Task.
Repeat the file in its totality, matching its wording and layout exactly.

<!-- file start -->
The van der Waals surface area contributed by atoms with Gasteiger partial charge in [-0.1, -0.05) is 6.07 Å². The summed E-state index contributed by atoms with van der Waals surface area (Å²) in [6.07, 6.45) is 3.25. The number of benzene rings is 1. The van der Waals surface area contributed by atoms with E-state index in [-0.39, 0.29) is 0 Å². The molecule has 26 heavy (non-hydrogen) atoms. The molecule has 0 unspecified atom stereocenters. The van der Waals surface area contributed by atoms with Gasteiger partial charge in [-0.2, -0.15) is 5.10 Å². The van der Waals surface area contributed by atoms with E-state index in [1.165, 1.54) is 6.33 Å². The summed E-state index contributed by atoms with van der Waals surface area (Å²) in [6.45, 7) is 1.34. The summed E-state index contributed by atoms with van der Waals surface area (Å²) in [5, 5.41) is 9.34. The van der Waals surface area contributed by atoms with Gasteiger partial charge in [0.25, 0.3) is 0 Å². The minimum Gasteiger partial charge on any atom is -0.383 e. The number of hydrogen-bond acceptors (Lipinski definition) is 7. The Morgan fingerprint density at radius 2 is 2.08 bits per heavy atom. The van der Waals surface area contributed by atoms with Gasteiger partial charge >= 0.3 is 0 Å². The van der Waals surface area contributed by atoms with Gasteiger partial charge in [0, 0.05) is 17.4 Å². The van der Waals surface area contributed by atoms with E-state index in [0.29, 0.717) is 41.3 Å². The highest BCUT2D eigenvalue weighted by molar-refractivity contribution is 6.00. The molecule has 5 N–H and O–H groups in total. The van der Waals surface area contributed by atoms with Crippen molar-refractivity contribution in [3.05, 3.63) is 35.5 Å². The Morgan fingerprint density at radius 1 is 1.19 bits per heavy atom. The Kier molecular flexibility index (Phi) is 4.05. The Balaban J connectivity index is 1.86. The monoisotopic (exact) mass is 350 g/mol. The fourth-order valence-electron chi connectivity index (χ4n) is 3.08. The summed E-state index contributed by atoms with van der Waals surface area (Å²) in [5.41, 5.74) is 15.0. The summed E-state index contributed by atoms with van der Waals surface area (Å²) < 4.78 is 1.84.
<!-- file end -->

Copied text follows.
The van der Waals surface area contributed by atoms with Gasteiger partial charge in [-0.1, -0.05) is 6.07 Å². The summed E-state index contributed by atoms with van der Waals surface area (Å²) in [6.07, 6.45) is 3.25. The number of benzene rings is 1. The van der Waals surface area contributed by atoms with E-state index in [-0.39, 0.29) is 0 Å². The molecule has 26 heavy (non-hydrogen) atoms. The molecule has 0 unspecified atom stereocenters. The van der Waals surface area contributed by atoms with Gasteiger partial charge in [-0.2, -0.15) is 5.10 Å². The van der Waals surface area contributed by atoms with E-state index in [1.165, 1.54) is 6.33 Å². The summed E-state index contributed by atoms with van der Waals surface area (Å²) in [6.45, 7) is 1.34. The summed E-state index contributed by atoms with van der Waals surface area (Å²) in [5, 5.41) is 9.34. The van der Waals surface area contributed by atoms with Gasteiger partial charge in [0.25, 0.3) is 0 Å². The minimum Gasteiger partial charge on any atom is -0.383 e. The number of hydrogen-bond acceptors (Lipinski definition) is 7. The Morgan fingerprint density at radius 2 is 2.08 bits per heavy atom. The van der Waals surface area contributed by atoms with Gasteiger partial charge >= 0.3 is 0 Å². The van der Waals surface area contributed by atoms with Gasteiger partial charge in [0, 0.05) is 17.4 Å². The van der Waals surface area contributed by atoms with E-state index in [0.29, 0.717) is 41.3 Å². The highest BCUT2D eigenvalue weighted by molar-refractivity contribution is 6.00. The molecule has 5 N–H and O–H groups in total. The van der Waals surface area contributed by atoms with Crippen molar-refractivity contribution in [3.05, 3.63) is 35.5 Å². The Morgan fingerprint density at radius 1 is 1.19 bits per heavy atom. The Kier molecular flexibility index (Phi) is 4.05. The Balaban J connectivity index is 1.86. The monoisotopic (exact) mass is 350 g/mol. The fourth-order valence-electron chi connectivity index (χ4n) is 3.08. The summed E-state index contributed by atoms with van der Waals surface area (Å²) in [5.41, 5.74) is 15.0. The summed E-state index contributed by atoms with van der Waals surface area (Å²) < 4.78 is 1.84.